The number of Lyme disease cases has declined so far this summer from last year, and experts say the recent hot and dry weather may be responsible, by causing the ticks that carry the disease to go into a dormant, hibernation-like state.

A September 2010 photo of a female deer tick. Surveys this summer in Maine, New Hampshire and Massachusetts are turning up fewer deer ticks, but it doesn’t mean they have died.

Charles Lubelczyk, field biologist at the Maine Medical Center Research Institute in Scarborough, said preliminary results from deer tick surveys in Maine, New Hampshire and Massachusetts this summer are turning up fewer ticks. It doesn’t mean they’ve died – most likely the arachnids have burrowed under leaves or in the dirt.

“It’s anecdotal at this point, but everyone doing surveying is finding noticeably lower numbers of ticks this year, from Acadia National Park to Massachusetts,” said Lubelczyk, a tick expert. “We think it’s because it’s been abnormally dry.”

Lubelczyk said the reduced tick activity likely correlates with lower numbers of Lyme disease cases this summer, although that connection hasn’t been proved.

Lyme disease cases are down so far this year when compared to last year and are well below five-year averages, according to the Maine Center for Disease Control and Prevention. Through July 31, Maine had 443 cases of Lyme disease, 100 fewer than at the same time last year. In most recent years, Maine had 500 to 650 Lyme cases through July, except for 2016 – which was another dry summer – when 469 cases were reported.

Lyme cases in Maine hit an all-time high in 2017 with 1,787 cases, and Lyme disease has set records every year since 2011, except for 2015. The disease is one of the most significant public health threats in Maine.

Lyme can cause flu-like symptoms, rashes, swelling, fatigue and neurological problems, such as Bell’s palsy. Some people get a bull’s-eye rash near where they were bitten by a tick. People who may have been exposed to ticks – such as while stacking firewood or walking through brush – should do “tick checks” to make sure none have attached. Preventive measures include wearing long clothing, putting on bug spray and keeping your property clear of leaves.

If caught early, Lyme can be cleared up with antibiotics. However, if left untreated, Lyme disease can spread to joints, the heart and the nervous system, and similar long-term health issues can linger for years in post-Lyme disease syndrome, according to the U.S. Centers for Disease Control and Prevention.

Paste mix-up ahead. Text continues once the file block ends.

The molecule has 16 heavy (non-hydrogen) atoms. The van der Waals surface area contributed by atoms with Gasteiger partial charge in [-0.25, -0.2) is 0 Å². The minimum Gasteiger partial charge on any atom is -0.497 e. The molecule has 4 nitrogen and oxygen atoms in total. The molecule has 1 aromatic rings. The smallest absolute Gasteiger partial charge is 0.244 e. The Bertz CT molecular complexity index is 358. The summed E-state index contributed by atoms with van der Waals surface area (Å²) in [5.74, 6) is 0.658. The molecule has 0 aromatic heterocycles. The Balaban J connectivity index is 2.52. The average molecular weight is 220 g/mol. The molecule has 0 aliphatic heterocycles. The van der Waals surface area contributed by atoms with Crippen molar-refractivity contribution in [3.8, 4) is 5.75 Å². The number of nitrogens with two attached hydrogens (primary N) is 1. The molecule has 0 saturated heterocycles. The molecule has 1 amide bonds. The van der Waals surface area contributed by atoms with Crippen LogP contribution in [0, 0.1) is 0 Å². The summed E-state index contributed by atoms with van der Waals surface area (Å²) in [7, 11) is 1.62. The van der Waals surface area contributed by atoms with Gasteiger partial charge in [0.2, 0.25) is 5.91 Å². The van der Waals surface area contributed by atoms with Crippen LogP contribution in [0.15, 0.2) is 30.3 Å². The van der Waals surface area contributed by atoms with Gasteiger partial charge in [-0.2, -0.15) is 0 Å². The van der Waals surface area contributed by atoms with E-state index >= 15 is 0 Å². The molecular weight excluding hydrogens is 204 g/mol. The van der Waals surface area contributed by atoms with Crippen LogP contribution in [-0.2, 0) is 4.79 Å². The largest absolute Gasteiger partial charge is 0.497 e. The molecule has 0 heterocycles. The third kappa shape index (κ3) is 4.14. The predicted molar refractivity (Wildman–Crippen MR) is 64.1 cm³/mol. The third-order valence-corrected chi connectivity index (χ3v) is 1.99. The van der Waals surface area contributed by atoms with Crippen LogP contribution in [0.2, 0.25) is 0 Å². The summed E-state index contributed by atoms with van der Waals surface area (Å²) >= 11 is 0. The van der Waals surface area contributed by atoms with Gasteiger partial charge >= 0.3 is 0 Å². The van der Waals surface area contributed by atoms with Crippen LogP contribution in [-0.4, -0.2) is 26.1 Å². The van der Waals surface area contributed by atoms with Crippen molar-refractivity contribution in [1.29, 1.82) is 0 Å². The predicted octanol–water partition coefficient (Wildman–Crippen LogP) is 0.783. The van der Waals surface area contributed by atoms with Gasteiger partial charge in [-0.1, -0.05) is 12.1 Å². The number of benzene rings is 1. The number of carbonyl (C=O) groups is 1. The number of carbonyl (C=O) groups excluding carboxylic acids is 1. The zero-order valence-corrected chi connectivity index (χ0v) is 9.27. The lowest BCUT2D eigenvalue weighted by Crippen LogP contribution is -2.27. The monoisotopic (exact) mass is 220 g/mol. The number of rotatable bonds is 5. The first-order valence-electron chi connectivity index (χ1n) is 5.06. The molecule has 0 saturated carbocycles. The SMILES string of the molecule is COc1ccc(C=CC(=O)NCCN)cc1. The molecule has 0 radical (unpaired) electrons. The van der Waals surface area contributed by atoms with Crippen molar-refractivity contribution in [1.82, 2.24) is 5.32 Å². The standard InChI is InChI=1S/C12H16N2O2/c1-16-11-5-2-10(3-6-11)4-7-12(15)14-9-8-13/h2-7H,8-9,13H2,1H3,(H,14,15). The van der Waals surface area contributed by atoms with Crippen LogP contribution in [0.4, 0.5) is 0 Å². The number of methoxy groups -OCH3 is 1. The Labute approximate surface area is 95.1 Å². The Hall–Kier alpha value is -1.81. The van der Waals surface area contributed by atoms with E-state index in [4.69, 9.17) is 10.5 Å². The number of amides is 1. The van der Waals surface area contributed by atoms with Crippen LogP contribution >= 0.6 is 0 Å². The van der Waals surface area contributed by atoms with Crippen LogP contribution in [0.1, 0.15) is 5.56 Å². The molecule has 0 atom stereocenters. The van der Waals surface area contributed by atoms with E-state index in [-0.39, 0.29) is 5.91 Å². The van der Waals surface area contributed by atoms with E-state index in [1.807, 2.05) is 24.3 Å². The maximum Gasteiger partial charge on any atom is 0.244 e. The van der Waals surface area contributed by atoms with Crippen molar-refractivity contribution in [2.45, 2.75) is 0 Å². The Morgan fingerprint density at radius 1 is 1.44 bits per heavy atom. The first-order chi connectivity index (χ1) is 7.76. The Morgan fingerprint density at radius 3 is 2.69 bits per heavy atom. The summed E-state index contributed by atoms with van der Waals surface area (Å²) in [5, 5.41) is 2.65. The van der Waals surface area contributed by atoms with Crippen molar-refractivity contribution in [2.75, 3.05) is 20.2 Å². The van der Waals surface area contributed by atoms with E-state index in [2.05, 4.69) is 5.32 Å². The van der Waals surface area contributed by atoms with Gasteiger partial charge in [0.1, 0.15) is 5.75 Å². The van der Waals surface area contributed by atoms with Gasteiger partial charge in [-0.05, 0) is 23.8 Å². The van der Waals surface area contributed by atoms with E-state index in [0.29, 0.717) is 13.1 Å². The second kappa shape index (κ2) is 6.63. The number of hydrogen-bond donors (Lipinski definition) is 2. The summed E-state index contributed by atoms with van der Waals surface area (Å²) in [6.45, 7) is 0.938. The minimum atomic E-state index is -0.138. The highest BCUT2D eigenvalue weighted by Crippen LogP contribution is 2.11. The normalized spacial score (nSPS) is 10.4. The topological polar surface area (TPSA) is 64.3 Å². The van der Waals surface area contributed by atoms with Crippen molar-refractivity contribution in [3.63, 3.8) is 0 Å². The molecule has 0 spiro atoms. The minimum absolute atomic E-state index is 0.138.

Despite an easing of Lyme cases this summer, experts caution that a wet fall would bring the ticks back in droves.

In 2016, drought-like conditions in the summer led to lower levels of Lyme disease through the end of August, but the state nevertheless set a then-record for Lyme disease when a rainy fall reactivated the ticks, ending the year with 1,464 cases.

Deer ticks thrive in wet, damp conditions that aren’t too hot or too cold. Extreme cold can kill ticks, but snow acts as an insulator, so ticks can survive subzero temperatures if there’s snow on the ground, according to research by the Maine Medical Center Research Institute and the state of Connecticut. Research is also ongoing about how climate change is potentially expanding the deer tick’s range to more northern areas of Maine.

Griffin Dill, integrated pest management professional at the University of Maine Cooperative Extension, said ticks are hardy and difficult to kill, even if they don’t do well in hot and dry weather.

“The ticks are just lying low in the leaf litter, biding their time,” Dill said. “I don’t think this will set them back. They’re going to wait it out.”

Lubelczyk said the rain that Maine has had this summer has tended to be passing showers or storms, rather than days of extended rain. Ticks fare better when it rains days in a row, soaking the ground, he said.

According to the National Weather Service in Gray, Maine has experienced moderate drought along the coast this summer, from Portland to Down East, with abnormally dry conditions inland and in northern Aroostook County, but with normal rain conditions in sparsely populated areas of the state, such as in Piscataquis County and most of Somerset County.

Ticks are more prevalent in coastal areas – where conditions are generally damper – so the fact that it’s been much drier than usual along the coast correlates with reduced Lyme disease cases, Lubelczyk said.

William Watson, a meteorologist with the weather service in Gray, said that while rainfall has been below average, summer temperatures in Portland were much higher in July and August than a typical summer. The average high temperature in July was 2 degrees Fahrenheit above normal, and August highs were 3 degrees higher than average. The average high in Portland in July is typically 79 degrees, and 78 degrees in August. The average temperature in August, factoring in daily lows and highs, set an all-time record in Portland this year, at 72.2 degrees.

Maine has also experienced high numbers of anaplasmosis cases, another disease similar to Lyme caused by the deer tick. In 2017, Maine had a record 662 cases of anaplasmosis, and cases so far in 2018 – 309 through July – are tracking similar to last year.

Joe Lawlor can be contacted at 791-6376 or at:

[email protected]

Twitter: joelawlorph

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